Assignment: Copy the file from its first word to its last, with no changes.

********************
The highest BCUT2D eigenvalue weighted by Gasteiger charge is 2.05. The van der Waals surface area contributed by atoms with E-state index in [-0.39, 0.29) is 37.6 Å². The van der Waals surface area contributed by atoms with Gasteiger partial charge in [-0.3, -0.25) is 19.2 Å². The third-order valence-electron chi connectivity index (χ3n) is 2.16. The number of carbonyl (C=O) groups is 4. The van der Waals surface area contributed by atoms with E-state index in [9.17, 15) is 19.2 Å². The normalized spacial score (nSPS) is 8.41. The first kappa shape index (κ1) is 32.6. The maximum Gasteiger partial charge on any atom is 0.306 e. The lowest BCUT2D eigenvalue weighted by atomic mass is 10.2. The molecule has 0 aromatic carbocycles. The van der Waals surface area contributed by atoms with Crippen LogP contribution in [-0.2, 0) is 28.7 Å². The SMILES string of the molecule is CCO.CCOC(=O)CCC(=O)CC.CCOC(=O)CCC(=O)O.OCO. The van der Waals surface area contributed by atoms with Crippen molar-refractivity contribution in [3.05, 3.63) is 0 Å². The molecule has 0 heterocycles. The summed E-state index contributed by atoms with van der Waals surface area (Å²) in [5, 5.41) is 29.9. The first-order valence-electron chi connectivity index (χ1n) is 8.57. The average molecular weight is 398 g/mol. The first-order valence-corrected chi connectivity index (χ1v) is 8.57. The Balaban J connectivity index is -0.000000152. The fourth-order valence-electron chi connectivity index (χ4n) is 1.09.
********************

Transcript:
The highest BCUT2D eigenvalue weighted by Gasteiger charge is 2.05. The van der Waals surface area contributed by atoms with E-state index in [-0.39, 0.29) is 37.6 Å². The van der Waals surface area contributed by atoms with Gasteiger partial charge in [-0.3, -0.25) is 19.2 Å². The third-order valence-electron chi connectivity index (χ3n) is 2.16. The number of carbonyl (C=O) groups is 4. The van der Waals surface area contributed by atoms with E-state index in [9.17, 15) is 19.2 Å². The normalized spacial score (nSPS) is 8.41. The first kappa shape index (κ1) is 32.6. The maximum Gasteiger partial charge on any atom is 0.306 e. The lowest BCUT2D eigenvalue weighted by atomic mass is 10.2. The molecule has 0 aromatic carbocycles. The van der Waals surface area contributed by atoms with Crippen LogP contribution in [-0.2, 0) is 28.7 Å². The SMILES string of the molecule is CCO.CCOC(=O)CCC(=O)CC.CCOC(=O)CCC(=O)O.OCO. The van der Waals surface area contributed by atoms with Crippen molar-refractivity contribution in [3.05, 3.63) is 0 Å². The molecule has 0 heterocycles. The summed E-state index contributed by atoms with van der Waals surface area (Å²) in [5, 5.41) is 29.9. The first-order valence-electron chi connectivity index (χ1n) is 8.57. The average molecular weight is 398 g/mol. The first-order valence-corrected chi connectivity index (χ1v) is 8.57. The Balaban J connectivity index is -0.000000152. The fourth-order valence-electron chi connectivity index (χ4n) is 1.09.